27 set People are still struggling with the role of Grammar in bilingual education…
It is amazing how difficult it is for us to let go of old habits, old beliefs, traditional ways of doing things. That is not different with teachers… although one might expect it to be.
Recent and not so recent studies about language acquisiton have pointed out the importance of acquiring a language in a more natural way. The claim is that language, for the majority of the people that learn it, has the purpose of being a vehicle of communication. We learn a language to be able to communicate with one another. We, or at the least those who are not going to be a linguist, are not interested in a learning a language as an ultimate goal in itself. We learn a language because it enables us to interact with a broader audience in a more effective way, to create bonds, to understand contexts in which different languages bring different interpretations, to connect.
In this scenario, grammar must be redefined. Over the decades the main disagreement between advocates of one or another method for learning a language was the importance of the teaching and learning of grammar. And the opinions were usually totally opposed from one another. Either grammar was the salvation or the disgrace when it came to learn a language. Today in the post method era this should not be an issue, but still is. Teachers struggle to understand the actual role of grammar when learning a language with the purpose of communication.
One thing must be clear, and must be the starting point for any discussion about grammar. Language comes before grammar. Grammar was invented as a way of describing how languages work, their patterns according to different contexts, and also as a way of trying to standardize the languages and maintain them the way they are – which is ultimately impossible, for languages are like living, ever changing organisms, that keep adapting to changes. So the role of grammar, within that perspective, is to describe the way languages work so we can understand them and use them more effectively. That is what we commonly call language awareness. Grammar, for those who are not going to be linguists, is only useful as a tool to improve communication. Regardless of the names of the structures what matters is to be able to identify the patterns of the language that are there, in different contexts, and use them accordingly. So being aware of those patterns must be an important goal on the way to bilingualism, and this development must clearly be an objective when it comes to teaching in a bilingual education environment.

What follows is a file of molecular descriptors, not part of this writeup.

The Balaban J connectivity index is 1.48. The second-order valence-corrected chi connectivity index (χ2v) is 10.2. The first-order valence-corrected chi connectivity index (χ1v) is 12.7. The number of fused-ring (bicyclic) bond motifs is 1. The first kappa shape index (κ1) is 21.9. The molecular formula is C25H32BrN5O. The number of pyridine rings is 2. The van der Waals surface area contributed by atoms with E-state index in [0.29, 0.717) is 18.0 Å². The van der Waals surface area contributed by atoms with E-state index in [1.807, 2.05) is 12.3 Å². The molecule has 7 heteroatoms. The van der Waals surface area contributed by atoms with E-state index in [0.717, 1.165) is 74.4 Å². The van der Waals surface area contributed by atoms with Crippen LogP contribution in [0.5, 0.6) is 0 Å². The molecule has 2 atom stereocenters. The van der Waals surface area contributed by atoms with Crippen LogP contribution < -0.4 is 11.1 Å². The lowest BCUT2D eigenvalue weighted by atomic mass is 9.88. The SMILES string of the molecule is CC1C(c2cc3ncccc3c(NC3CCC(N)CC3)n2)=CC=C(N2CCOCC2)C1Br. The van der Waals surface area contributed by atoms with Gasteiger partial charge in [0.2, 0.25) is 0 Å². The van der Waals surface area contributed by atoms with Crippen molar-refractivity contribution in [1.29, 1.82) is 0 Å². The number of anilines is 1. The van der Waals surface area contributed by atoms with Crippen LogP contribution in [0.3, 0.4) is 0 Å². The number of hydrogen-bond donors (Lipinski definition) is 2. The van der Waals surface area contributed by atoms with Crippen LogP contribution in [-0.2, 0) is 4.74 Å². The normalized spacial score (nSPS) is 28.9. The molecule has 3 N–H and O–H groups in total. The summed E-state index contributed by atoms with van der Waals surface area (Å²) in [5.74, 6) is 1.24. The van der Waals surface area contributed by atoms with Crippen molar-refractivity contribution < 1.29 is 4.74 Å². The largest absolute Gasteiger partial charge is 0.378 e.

It is not about praising or execrating grammar. It has its role, and it is not a secondary one. But forget about grammar boxes. Forget about memorizing the names of the structures or a table of verbs. That does not lead to bilingualism. Teach language awareness, teach your students to see the matrix of grammar across language. Grammar is alive, as languages are, and if the students are able to see grammar that way, then they will finally benefit from it.